Our San Francisco Giants player reviews march on. Next up is the most highly-anticipated season of any Giant in a few years: Joey Bart and his rookie campaign.
33 games, 111 plate appearances, .233/.288/.320, .609 OPS, 0 home runs, 7 RBI, 3 walks to 41 strikeouts
69 OPS+, 70 wRC+, 0.1 rWAR, 0.1 fWAR
Status throughout the season
Bart got called up on Aug. 20, nearly a month into the season. He stayed on the roster until the end of the season.
Bart made his Major League debut, and it was the most highly-anticipated Giants rookie season since ... Buster Posey a decade ago?
The team’s top prospect on most lists displayed monster power to all parts of the field in the preseason, and he picked up where left off when he got called up.
In his first game he hit a 109.5 mph double to left field.
First Major League hit for Joey Bart pic.twitter.com/jfvx6gKXrf— SF Giants on NBCS (@NBCSGiants) August 21, 2020
In his second game he hit a 101.0 mph double to right field.
In his third game he hit a 100.3 mph double to center field.
And then the hits stopped coming. After that trio of extra-base knocks in his first series, Bart would have just four extra-base hits in the next 30 games, with his first career home run deciding to wait until 2021 to make an appearance.
It was a weird season for Bart, complete with many highs and many lows.
On the bright side is that when he made contact he made hard contact, and his defense and framing provided reason to believe he can be a very good defensive catcher some day. He also got hit by pitches five times (five times!) without getting injured which, given his past history, is a big win.
On the less bright side is the 41 to 3 strikeout to walk rate, which there’s no way to put a bow on. His slash line was bad, even within the context of being a catcher, and the advanced metrics paint his slash line as being quite a bit better than it should have been. His defense might have flashed potential, but it also had its fair share of moments that ranged from uninspiring to disastrous.
But despite the low spots outnumbering the high spots, two contextual footnotes are needed.
Footnote #1: Despite the clamoring from the fanbase for Bart’s arrival, he almost surely would not have debuted this season if it weren’t for Posey opting out. Bart was reassigned during Spring Training, didn’t make the Opening Day roster, and stayed in Sacramento for a few weeks past the point when the Giants could have called him up without losing a year of service time.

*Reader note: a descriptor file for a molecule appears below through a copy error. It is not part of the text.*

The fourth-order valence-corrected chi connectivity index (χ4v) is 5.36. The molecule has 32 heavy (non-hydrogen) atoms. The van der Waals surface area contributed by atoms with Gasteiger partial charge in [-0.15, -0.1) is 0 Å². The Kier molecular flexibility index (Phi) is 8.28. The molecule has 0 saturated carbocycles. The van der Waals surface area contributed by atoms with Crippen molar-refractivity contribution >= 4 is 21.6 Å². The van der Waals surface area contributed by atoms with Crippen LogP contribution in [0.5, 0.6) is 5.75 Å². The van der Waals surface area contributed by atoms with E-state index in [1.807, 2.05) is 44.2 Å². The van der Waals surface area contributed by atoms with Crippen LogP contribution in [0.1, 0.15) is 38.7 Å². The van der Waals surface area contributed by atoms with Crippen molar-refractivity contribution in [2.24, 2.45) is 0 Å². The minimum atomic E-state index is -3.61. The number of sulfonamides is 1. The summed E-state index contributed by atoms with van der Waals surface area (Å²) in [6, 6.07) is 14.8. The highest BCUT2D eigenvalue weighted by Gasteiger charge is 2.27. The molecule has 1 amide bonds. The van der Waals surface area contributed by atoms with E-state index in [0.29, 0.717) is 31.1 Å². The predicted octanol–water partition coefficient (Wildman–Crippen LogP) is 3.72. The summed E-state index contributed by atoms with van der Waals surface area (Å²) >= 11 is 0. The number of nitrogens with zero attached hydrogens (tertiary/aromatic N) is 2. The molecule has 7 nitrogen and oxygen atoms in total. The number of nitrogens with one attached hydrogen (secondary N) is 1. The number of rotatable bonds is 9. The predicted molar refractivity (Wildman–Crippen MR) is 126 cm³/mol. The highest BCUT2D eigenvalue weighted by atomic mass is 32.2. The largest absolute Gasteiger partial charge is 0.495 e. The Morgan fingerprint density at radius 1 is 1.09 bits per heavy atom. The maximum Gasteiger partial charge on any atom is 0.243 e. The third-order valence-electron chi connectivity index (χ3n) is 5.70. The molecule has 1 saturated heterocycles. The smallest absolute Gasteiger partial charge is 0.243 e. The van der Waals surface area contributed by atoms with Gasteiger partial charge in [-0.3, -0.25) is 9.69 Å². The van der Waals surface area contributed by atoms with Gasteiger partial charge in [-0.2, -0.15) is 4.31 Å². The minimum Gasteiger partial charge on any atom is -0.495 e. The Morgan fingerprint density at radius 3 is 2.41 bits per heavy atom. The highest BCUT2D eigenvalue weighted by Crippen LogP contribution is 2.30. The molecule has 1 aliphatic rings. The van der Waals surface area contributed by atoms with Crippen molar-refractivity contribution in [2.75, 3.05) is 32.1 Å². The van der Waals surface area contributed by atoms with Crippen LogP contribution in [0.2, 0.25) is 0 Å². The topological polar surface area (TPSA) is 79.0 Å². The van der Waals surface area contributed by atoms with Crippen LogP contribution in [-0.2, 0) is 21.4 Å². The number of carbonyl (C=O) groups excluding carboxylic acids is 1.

The organization made it clear that they thought he needed further development, and had they had a quality starting catcher like Posey, Bart probably doesn’t debut until 2021.
Footnote #2: He’s a rookie. It bears repeating that Bart is 23, with no AAA experience and less than 100 AA plate appearances. But most importantly, it bears repeating that rookies are supposed to struggle.
Of the players who currently reside on Fangraphs’ top-10 MLB prospects list, four made their MLB debuts in 2020. Here’s how those four fared:
#5 Joey Bart: .233/.288/.320, 70 wRC+, 0 home runs in 111 plate appearances, +0.1 fWAR
#8 Casey Mize: 6.99 ERA, 6.47 FIP, 26 strikeouts and 13 walks in 28.1 innings, -0.1 fWAR
#9 Jo Adell: .161/.212/.266, 31 wRC+, 3 home runs in 132 plate appearances, -1.3 fWAR
#10 Luis Patiño: 5.19 ERA, 5.61 FIP, 21 strikeouts and 14 walks in 17.1 innings, -0.1 fWAR
Bart’s struggles shouldn’t really be seen as concerning, so much as a reminder that we need to temper expectations and give prospects proper time to develop.
Role in 2021
Posey will be returning next year, and Farhan Zaidi was open about how Bart might start the season in AAA. He’ll almost surely get some MLB reps, but the Giants won’t be counting on getting anything from Bart next year. His play will determine if he has a role.
Not sure there’s any correct grade to give a player who struggled, but probably should have, but also flashed moments. I’ll give him...
How would you grade Joey Bart’s season?
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